I’ve read the book twice – enjoying it more the second time around (some 15 months ago). Not the height of literary fiction, I’m convinced the originality of its material, the focus on Afghanistani issues, accounts for its popularity. Certainly the sections in America are too sentimental and compare poorly to other novels that have dealt with similar issues. (Andre Dubus III’s House of Sand and Fog for example.) Still it’s a reasonable read.
There is one scene, however, that my book group decided would have made a perfect but tragic ending. It would have been simply hardyesque. (Think Jude the Obscure.)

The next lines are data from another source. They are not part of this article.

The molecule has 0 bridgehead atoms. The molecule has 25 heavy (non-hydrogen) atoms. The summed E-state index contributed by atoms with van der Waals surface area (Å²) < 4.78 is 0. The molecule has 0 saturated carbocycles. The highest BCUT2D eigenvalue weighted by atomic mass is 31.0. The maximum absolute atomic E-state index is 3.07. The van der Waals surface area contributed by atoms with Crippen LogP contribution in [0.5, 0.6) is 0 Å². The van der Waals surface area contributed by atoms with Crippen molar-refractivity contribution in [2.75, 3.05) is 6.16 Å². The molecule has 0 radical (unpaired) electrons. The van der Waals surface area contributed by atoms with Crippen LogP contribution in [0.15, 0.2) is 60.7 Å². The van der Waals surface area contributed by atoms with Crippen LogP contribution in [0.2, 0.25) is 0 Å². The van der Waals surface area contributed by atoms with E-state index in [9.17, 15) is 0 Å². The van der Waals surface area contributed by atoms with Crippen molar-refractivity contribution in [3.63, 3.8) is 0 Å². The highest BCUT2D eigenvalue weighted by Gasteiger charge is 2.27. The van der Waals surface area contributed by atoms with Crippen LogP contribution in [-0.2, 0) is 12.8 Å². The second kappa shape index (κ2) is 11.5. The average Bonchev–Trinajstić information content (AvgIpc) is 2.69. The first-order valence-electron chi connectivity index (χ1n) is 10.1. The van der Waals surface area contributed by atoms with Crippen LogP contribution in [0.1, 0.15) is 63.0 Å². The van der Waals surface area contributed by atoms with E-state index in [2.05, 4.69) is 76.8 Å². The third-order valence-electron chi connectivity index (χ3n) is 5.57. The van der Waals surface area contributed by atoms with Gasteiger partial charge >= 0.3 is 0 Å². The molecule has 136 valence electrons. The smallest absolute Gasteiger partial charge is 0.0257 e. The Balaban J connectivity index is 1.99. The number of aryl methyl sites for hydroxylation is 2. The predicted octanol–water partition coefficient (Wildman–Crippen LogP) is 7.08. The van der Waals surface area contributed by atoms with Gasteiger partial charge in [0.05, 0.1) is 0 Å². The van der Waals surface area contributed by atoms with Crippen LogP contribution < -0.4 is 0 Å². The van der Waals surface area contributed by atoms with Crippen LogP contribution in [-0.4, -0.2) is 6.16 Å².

The scene and the problems preceding it are simply skipped in the screenplay. Perfectly reasonable. There’s no way the film could have retained its 12A rating.
Judging from the way my friend to the right (the one who had read the book) was flinching knowing what was to come, and the way my friend on the left (the one who hadn’t read the book) was looking at the screen through her fingers, I’d say that the director displayed sound judgment in the treatment of the more violent and controversial material.
My friend on the left (the one who hadn’t read the book) left the cinema commenting on how sad it was. I wonder what she would have said had that hardyesque scene been included.
The Book / The Movie + 1 just for the completely adorable Ahmad Khan Mahmidzada (Hassan as a child).